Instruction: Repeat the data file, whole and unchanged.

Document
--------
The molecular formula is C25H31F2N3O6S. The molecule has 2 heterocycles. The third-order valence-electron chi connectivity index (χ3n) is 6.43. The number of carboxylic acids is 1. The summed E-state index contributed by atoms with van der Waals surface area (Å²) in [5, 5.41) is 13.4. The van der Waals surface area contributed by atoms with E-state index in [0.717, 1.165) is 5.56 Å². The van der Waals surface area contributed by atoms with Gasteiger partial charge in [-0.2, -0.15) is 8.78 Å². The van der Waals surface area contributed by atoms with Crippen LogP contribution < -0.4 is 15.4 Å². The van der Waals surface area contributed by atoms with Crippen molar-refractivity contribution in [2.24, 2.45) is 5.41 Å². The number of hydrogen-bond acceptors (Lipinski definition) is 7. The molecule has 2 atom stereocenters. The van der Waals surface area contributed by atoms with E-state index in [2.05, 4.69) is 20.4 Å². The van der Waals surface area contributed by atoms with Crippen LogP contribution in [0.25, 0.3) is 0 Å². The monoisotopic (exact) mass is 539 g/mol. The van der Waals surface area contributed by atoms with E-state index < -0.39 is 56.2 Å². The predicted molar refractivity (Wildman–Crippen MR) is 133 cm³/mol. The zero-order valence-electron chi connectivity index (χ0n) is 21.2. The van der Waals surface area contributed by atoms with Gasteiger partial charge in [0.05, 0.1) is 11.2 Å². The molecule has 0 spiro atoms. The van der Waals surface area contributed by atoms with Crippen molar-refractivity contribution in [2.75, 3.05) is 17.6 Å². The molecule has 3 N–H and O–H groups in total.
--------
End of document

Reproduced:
The molecular formula is C25H31F2N3O6S. The molecule has 2 heterocycles. The third-order valence-electron chi connectivity index (χ3n) is 6.43. The number of carboxylic acids is 1. The summed E-state index contributed by atoms with van der Waals surface area (Å²) in [5, 5.41) is 13.4. The van der Waals surface area contributed by atoms with E-state index in [0.717, 1.165) is 5.56 Å². The van der Waals surface area contributed by atoms with Gasteiger partial charge in [-0.2, -0.15) is 8.78 Å². The van der Waals surface area contributed by atoms with Crippen LogP contribution < -0.4 is 15.4 Å². The van der Waals surface area contributed by atoms with Crippen molar-refractivity contribution in [2.24, 2.45) is 5.41 Å². The number of hydrogen-bond acceptors (Lipinski definition) is 7. The molecule has 2 atom stereocenters. The van der Waals surface area contributed by atoms with E-state index in [2.05, 4.69) is 20.4 Å². The van der Waals surface area contributed by atoms with Crippen LogP contribution in [0.25, 0.3) is 0 Å². The monoisotopic (exact) mass is 539 g/mol. The van der Waals surface area contributed by atoms with E-state index < -0.39 is 56.2 Å². The predicted molar refractivity (Wildman–Crippen MR) is 133 cm³/mol. The zero-order valence-electron chi connectivity index (χ0n) is 21.2. The van der Waals surface area contributed by atoms with Gasteiger partial charge in [0.05, 0.1) is 11.2 Å². The molecule has 0 spiro atoms. The van der Waals surface area contributed by atoms with Crippen molar-refractivity contribution in [2.75, 3.05) is 17.6 Å². The molecule has 3 N–H and O–H groups in total.